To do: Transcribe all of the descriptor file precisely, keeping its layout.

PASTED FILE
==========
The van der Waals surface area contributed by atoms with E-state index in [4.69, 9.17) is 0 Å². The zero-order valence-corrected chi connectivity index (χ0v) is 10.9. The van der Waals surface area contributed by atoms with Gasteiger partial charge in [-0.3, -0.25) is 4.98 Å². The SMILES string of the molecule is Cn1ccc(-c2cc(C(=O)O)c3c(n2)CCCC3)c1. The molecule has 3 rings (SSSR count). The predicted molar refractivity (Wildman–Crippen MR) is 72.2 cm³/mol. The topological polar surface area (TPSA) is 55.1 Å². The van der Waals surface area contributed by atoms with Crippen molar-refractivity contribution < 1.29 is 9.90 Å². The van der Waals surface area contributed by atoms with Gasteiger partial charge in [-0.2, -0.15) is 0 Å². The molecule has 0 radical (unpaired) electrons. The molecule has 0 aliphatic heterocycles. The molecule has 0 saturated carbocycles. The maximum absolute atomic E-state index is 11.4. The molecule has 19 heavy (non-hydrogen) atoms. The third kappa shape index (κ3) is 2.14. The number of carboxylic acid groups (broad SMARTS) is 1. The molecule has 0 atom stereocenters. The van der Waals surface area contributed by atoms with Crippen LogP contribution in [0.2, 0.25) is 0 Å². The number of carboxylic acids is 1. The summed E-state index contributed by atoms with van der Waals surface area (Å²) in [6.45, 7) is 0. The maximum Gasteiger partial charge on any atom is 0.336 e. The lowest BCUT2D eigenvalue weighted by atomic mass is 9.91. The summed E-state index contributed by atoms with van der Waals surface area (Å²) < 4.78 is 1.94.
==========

The van der Waals surface area contributed by atoms with E-state index in [4.69, 9.17) is 0 Å². The zero-order valence-corrected chi connectivity index (χ0v) is 10.9. The van der Waals surface area contributed by atoms with Gasteiger partial charge in [-0.3, -0.25) is 4.98 Å². The SMILES string of the molecule is Cn1ccc(-c2cc(C(=O)O)c3c(n2)CCCC3)c1. The molecule has 3 rings (SSSR count). The predicted molar refractivity (Wildman–Crippen MR) is 72.2 cm³/mol. The topological polar surface area (TPSA) is 55.1 Å². The van der Waals surface area contributed by atoms with Crippen molar-refractivity contribution < 1.29 is 9.90 Å². The van der Waals surface area contributed by atoms with Gasteiger partial charge in [-0.2, -0.15) is 0 Å². The molecule has 0 radical (unpaired) electrons. The molecule has 0 aliphatic heterocycles. The molecule has 0 saturated carbocycles. The maximum absolute atomic E-state index is 11.4. The molecule has 19 heavy (non-hydrogen) atoms. The third kappa shape index (κ3) is 2.14. The number of carboxylic acid groups (broad SMARTS) is 1. The molecule has 0 atom stereocenters. The van der Waals surface area contributed by atoms with Crippen LogP contribution in [0.2, 0.25) is 0 Å². The number of carboxylic acids is 1. The summed E-state index contributed by atoms with van der Waals surface area (Å²) in [6.45, 7) is 0. The maximum Gasteiger partial charge on any atom is 0.336 e. The lowest BCUT2D eigenvalue weighted by atomic mass is 9.91. The summed E-state index contributed by atoms with van der Waals surface area (Å²) < 4.78 is 1.94.